Position: This is a project proposal for a student opportunity at the Novo Nordisk Foundation Center for Basic Metabolic Research (CBMR).
Background: Type 2 Diabetes (T2D), along with other chronic diseases, has witnessed an increase in prevalence over the recent years. Currently, the estimated global prevalence is 8.8% between the ages of 17-79, reflecting a population of 424.9 million people with diabetes worldwide. Driven by this, T2D has gained more attention over the years and is one of most well studied phenotypes in the field of genetics. The challenge within genetic epidemiology - specifically for complex (polygenic and multifactorial) disorders such as metabolic-related traits, is to discern the causal genetic variant(s) that affects a biological mechanism, which in turn underlies the etiology of the trait of interest: the ultimate goal is to find the genetic factors that determine health and disease. Whilst the recent paradigm in genetics has been to increase sample sizes in the attempt to detect stronger signals with increased statistical power, the contribution provided from studying smaller and well-phenotyped cohorts has been somewhat overshadowed. In this regard, the population of Greenland possesses unique properties that make it a valuable resource in the context of genetics due to its unique genetic history. Namely, as it has previously been described by our group, genetic variants that are rare in populations of European ancestry but remain relatively common in Greenland are potential causal genetic variants for many diseases that have thus far remained elusive in genetic studies.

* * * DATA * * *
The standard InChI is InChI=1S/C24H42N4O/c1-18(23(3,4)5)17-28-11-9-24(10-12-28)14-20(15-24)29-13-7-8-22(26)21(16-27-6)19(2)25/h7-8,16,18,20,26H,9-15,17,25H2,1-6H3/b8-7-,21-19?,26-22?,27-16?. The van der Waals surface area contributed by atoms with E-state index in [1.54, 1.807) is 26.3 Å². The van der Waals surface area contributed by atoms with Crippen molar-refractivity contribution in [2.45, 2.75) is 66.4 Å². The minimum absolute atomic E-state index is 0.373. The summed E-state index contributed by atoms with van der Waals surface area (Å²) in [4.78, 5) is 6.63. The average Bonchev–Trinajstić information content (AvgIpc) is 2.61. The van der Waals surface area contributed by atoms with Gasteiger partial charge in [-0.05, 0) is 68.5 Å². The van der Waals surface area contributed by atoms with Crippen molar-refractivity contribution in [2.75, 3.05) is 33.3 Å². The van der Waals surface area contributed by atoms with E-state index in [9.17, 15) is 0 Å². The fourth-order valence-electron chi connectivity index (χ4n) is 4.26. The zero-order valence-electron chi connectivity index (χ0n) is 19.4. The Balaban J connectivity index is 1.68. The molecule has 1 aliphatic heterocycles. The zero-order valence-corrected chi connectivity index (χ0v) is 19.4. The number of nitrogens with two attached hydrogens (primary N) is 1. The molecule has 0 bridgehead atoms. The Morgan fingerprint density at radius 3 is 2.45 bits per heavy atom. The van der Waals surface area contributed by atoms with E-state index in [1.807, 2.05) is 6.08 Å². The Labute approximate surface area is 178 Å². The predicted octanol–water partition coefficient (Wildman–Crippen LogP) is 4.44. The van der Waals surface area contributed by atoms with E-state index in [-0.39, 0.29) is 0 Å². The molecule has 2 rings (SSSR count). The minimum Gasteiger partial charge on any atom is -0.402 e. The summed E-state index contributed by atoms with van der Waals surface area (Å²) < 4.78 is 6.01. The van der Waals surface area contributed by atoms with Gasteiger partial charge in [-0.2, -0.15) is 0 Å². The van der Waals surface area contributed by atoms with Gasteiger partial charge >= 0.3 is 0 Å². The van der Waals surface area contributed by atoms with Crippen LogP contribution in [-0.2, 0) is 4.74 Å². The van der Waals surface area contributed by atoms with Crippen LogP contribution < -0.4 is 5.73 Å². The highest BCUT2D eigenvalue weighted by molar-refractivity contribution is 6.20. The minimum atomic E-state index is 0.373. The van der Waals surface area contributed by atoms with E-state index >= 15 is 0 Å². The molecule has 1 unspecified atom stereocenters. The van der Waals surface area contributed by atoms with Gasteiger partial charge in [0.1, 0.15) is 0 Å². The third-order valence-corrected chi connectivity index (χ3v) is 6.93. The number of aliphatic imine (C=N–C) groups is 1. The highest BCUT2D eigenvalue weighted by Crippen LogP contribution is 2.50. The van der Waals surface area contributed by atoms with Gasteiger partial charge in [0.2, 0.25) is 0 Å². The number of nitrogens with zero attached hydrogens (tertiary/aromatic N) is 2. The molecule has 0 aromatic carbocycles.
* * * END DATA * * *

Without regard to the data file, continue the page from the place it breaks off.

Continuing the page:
The project: Our main focus is to study the Greenlandic population in search for potential loss-of-function (LoF) variants that may play a role in T2D and metabolic-related traits. LoF variants are defined as genetic variants that have a severe impact on the mRNA transcript and consequently disrupt the function of protein-coding genes. The goal is to map these variants along the genome, and explore the variants of interest considering differences in frequencies between the Greenlandic and European samples.
The student: Highly motivated, with background in bioinformatics, biology, mathematics, genetics or related. Basic programming skills are desirable.
Contact: Associate Professor Niels Grarup, Group Leader (firstname.lastname@example.org).